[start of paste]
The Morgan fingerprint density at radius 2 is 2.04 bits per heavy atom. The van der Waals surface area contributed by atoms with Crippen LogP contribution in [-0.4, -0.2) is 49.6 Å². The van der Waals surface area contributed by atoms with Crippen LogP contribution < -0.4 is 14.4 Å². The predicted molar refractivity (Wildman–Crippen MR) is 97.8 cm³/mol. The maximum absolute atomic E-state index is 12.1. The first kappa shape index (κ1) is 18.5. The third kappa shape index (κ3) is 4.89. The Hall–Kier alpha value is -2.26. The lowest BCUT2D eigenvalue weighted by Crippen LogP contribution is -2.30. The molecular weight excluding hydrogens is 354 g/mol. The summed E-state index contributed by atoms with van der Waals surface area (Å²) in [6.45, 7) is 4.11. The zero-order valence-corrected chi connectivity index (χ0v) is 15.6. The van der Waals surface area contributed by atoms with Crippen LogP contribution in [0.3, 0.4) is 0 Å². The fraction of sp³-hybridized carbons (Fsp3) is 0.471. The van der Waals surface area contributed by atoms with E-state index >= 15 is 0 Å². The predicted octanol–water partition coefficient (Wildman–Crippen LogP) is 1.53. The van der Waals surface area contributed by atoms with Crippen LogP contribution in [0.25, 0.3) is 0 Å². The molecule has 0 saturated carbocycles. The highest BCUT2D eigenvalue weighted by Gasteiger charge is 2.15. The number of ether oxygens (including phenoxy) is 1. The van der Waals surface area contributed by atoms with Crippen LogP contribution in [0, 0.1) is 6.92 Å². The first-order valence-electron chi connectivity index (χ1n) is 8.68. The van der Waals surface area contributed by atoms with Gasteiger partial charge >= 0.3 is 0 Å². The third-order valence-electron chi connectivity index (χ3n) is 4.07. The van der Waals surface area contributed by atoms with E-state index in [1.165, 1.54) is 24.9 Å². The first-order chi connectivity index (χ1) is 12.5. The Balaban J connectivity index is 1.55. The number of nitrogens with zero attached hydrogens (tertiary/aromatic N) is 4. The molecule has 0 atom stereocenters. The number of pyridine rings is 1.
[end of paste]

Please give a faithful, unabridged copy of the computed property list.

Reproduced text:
The Morgan fingerprint density at radius 2 is 2.04 bits per heavy atom. The van der Waals surface area contributed by atoms with Crippen LogP contribution in [-0.4, -0.2) is 49.6 Å². The van der Waals surface area contributed by atoms with Crippen LogP contribution < -0.4 is 14.4 Å². The predicted molar refractivity (Wildman–Crippen MR) is 97.8 cm³/mol. The maximum absolute atomic E-state index is 12.1. The first kappa shape index (κ1) is 18.5. The third kappa shape index (κ3) is 4.89. The Hall–Kier alpha value is -2.26. The lowest BCUT2D eigenvalue weighted by Crippen LogP contribution is -2.30. The molecular weight excluding hydrogens is 354 g/mol. The summed E-state index contributed by atoms with van der Waals surface area (Å²) in [6.45, 7) is 4.11. The zero-order valence-corrected chi connectivity index (χ0v) is 15.6. The van der Waals surface area contributed by atoms with Crippen LogP contribution in [0.3, 0.4) is 0 Å². The fraction of sp³-hybridized carbons (Fsp3) is 0.471. The van der Waals surface area contributed by atoms with E-state index >= 15 is 0 Å². The predicted octanol–water partition coefficient (Wildman–Crippen LogP) is 1.53. The van der Waals surface area contributed by atoms with Crippen LogP contribution in [0.25, 0.3) is 0 Å². The molecule has 0 saturated carbocycles. The highest BCUT2D eigenvalue weighted by Gasteiger charge is 2.15. The number of ether oxygens (including phenoxy) is 1. The van der Waals surface area contributed by atoms with Crippen LogP contribution in [0, 0.1) is 6.92 Å². The first-order valence-electron chi connectivity index (χ1n) is 8.68. The van der Waals surface area contributed by atoms with Gasteiger partial charge >= 0.3 is 0 Å². The third-order valence-electron chi connectivity index (χ3n) is 4.07. The van der Waals surface area contributed by atoms with E-state index in [1.165, 1.54) is 24.9 Å². The first-order chi connectivity index (χ1) is 12.5. The Balaban J connectivity index is 1.55. The number of nitrogens with zero attached hydrogens (tertiary/aromatic N) is 4. The molecule has 0 atom stereocenters. The number of pyridine rings is 1.